He lived i n Gangoji (ft-S^'if ) in Nara, which was the f i r s t monastery
built in Japan.
-78-

Chapter S i x

Honen's e x e g e s i s , as i n d i c a t e d i n t h e p r e v i o u s c h a p t e r , was systematic

and r i g o r o u s , y e t was i t s i g n i f i c a n t as a r e v o l u t i o n a r y t e a c h i n g i n the

g r e a t e r Pure Land t r a d i t i o n , o r was i t simply a r e s t a t e m e n t o f orthodox doc-

t r i n e s and p r e v i o u s l y t r a n s m i t t e d i n t e r p r e t a t i o n s ? Surely there i s a strong

element o f orthodoxy i n Honen's p r e s e n t a t i o n , but as I have t r i e d t o suggest,

i t was i n those f e a t u r e s o f Pure Land thought which, u n t i l Honen, had r e -

t a i n e d t r a d i t i o n a l Mahayana c h a r a c t e r i s t i c s t h a t Honen's c o n t r i b u t i o n was

original.

H5nen's unique p o s i t i o n i n the Pure Land t r a d i t i o n can be r e c o g n i z e d by

r e c a l l i n g the o r i g i n a l d o c t r i n e s d e s c r i b e d i n Chapter One o f t h i s essay and

comparing them w i t h Honen's i n t e r p r e t a t i o n s as p r e s e n t e d i n t h e Senchaku-shu.

Such a t o p i c a l summary w i l l s e r v e to h i g h l i g h t the e n d u r i n g f e a t u r e s o f

c l a s s i c a l Pure Land thought and to i s o l a t e those elements which H5nen e s - . . .. .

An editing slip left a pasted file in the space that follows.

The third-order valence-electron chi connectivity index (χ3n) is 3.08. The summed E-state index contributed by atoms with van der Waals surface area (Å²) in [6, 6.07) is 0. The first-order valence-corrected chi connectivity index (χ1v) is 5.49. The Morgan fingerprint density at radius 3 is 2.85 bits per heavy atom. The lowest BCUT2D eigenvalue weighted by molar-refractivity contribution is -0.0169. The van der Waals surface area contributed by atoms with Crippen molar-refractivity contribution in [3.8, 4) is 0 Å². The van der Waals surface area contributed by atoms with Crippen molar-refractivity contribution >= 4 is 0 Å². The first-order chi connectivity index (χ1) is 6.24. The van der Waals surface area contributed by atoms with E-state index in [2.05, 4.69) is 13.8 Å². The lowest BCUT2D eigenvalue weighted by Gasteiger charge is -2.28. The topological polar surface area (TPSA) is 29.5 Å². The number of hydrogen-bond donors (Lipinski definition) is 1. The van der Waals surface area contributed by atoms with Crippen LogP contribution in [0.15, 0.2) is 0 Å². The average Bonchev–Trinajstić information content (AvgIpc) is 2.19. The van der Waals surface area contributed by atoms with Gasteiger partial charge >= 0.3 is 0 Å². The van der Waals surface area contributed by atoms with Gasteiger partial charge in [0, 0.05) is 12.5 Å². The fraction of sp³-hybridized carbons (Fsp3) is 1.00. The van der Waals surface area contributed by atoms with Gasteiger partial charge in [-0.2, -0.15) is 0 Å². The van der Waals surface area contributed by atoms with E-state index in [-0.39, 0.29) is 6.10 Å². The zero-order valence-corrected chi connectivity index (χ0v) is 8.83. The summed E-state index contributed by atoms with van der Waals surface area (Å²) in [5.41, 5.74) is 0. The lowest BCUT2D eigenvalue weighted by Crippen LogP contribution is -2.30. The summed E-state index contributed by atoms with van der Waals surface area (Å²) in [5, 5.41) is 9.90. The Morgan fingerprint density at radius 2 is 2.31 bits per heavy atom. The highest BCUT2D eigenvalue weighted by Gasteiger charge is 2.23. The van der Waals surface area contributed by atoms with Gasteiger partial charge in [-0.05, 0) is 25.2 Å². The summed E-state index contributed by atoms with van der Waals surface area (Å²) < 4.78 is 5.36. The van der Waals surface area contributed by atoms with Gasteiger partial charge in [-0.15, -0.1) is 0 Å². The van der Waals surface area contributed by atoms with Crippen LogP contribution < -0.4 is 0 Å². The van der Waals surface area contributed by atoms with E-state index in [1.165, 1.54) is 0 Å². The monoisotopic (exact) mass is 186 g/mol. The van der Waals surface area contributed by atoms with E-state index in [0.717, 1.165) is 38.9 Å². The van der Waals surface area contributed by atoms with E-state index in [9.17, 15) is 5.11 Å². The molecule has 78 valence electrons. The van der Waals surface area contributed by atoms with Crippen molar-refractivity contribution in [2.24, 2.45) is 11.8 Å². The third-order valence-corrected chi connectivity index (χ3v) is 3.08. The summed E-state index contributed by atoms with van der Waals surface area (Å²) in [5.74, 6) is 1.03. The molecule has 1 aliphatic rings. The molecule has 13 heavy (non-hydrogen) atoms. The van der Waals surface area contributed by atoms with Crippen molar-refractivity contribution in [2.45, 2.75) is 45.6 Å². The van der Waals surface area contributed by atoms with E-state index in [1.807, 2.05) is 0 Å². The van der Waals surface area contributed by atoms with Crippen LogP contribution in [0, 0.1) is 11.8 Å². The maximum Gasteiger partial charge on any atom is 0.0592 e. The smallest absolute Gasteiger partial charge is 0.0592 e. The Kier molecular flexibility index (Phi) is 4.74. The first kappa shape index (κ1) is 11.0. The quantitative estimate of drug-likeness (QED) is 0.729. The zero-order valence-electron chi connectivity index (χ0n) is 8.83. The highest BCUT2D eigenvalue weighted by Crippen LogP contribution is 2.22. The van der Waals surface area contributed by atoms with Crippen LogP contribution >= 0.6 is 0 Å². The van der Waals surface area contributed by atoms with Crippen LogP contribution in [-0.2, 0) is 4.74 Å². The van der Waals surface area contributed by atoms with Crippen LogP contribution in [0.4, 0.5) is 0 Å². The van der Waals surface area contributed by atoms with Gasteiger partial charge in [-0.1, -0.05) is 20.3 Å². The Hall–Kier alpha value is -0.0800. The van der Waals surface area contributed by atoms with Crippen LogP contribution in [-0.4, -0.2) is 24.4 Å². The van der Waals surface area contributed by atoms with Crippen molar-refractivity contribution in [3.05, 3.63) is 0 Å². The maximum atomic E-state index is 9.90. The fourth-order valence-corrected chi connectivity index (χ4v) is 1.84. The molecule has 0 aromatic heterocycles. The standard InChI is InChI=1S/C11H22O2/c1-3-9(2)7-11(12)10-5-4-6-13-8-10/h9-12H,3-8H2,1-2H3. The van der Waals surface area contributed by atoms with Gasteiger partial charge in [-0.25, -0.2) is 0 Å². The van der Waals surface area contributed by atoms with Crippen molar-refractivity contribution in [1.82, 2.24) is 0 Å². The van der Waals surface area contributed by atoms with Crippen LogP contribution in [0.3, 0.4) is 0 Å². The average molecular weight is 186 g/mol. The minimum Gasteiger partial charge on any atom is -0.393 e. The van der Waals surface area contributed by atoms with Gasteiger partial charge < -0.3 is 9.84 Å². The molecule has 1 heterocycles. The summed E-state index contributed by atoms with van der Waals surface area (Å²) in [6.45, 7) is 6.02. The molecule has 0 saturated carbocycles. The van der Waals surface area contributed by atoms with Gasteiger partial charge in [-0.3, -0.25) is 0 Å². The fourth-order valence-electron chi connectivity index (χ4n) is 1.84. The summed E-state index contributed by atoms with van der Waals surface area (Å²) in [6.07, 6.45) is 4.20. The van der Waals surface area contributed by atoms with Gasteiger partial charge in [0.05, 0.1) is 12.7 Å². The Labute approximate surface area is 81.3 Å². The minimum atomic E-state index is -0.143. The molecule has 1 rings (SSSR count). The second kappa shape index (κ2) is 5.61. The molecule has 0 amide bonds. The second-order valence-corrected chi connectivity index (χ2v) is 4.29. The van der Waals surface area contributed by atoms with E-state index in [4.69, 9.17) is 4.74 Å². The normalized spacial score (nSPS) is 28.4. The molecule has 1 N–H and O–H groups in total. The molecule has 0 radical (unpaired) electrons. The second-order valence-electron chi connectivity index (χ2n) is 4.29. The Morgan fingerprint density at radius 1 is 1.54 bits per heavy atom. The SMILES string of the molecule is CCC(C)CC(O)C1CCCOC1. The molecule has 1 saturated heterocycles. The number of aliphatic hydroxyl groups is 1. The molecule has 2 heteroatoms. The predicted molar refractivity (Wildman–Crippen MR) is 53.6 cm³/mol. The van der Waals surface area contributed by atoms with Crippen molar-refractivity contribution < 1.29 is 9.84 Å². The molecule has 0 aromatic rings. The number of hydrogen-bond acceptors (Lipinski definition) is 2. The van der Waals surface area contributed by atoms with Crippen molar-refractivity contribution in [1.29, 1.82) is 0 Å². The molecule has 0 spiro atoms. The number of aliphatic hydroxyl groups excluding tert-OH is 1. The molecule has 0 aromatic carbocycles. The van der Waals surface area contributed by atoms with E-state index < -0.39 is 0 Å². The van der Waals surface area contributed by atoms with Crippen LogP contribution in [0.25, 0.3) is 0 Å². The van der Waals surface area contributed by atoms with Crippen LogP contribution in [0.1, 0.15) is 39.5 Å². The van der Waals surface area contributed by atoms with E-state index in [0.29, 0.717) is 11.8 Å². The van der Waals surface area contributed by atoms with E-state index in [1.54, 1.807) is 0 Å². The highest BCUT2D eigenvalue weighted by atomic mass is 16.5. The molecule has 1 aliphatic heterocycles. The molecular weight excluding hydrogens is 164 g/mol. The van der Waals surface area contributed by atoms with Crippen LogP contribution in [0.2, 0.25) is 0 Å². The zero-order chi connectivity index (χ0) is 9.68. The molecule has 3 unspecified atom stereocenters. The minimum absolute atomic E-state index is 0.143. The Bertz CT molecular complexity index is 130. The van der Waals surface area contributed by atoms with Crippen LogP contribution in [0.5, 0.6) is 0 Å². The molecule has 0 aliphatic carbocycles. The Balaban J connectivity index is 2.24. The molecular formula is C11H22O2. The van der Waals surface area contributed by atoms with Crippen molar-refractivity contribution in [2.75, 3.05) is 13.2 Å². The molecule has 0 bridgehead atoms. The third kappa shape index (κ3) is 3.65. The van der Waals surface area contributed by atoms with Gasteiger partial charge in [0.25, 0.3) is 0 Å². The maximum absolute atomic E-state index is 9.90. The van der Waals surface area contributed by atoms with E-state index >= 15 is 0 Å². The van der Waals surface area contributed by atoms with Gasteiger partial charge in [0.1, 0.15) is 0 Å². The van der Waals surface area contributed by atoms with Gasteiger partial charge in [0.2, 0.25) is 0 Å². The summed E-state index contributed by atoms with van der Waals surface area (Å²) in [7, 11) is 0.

poused t o e s t a b l i s h h i s unprecedented s i n g l e - p r a c t i c e d o c t r i n e o f i n v o c a -

t i o n a l nembutsu.

The c r i t i c a l Pure Land d o c t r i n e s p r e s e n t e d i n Chapter One were f o u r :

F a i t h , D e v o t i o n a l A t t i t u d e , Nembutsu P r a c t i c e , and R e b i r t h . I t was p o i n t e d

out t h a t the concept o f F a i t h was i n t i m a t e l y l i n k e d w i t h D e v o t i o n a l A t t i -

tudes; t h i s was p a r t i c u l a r l y t r u e i n l a t e r Pure Land s o t e r i o l o g y and c u l m i -

nated i n Honen's e x e g e s i s o f the Three D e v o t i o n a l A t t i t u d e s , The q u e s t i o n

of proper Nembutsu P r a c t i c e , which i s the l o g i c a l c o r r e l a t e o f the problem

of A t t i t u d e , was seen by Honen a s a simple e x c l u s i v e s e l e c t i o n o f i n v o c a t i o n -

a l nembutsu. H i s e x p l a n a t i o n i s u n c o m p l i c a t e d , but h i s p o s i t i o n i s r a d i c a l :

by a d v o c a t i n g t h i s easy and p r a c t i c a l p r a c t i c e as the s i n g l e s a l u t a r y method

a p p r o p r i a t e t o h i s age, Honen i n f a c t d e p a r t e d on a v e r y unorthodox c o u r s e

which, even h i s master Shan-tao had not espoused, though as we have seen ....
-79-

Hpnen maintained t h a t H i s was simply a t r a n s m i s s i o n of Shan-tap's

t r a d i t i o n a l Pure Land I n t e r p r e t a t i o n • F i n a l l y , pn the d p e t r i n e p f Rebirth,

Hpnen emphasized the manner and fprm pf R e b i r t h d e s c r i b e d i n Chapter One

aboye (p.13) but made much, l e s s of the d i s t i n c t i o n between the h i g h e s t and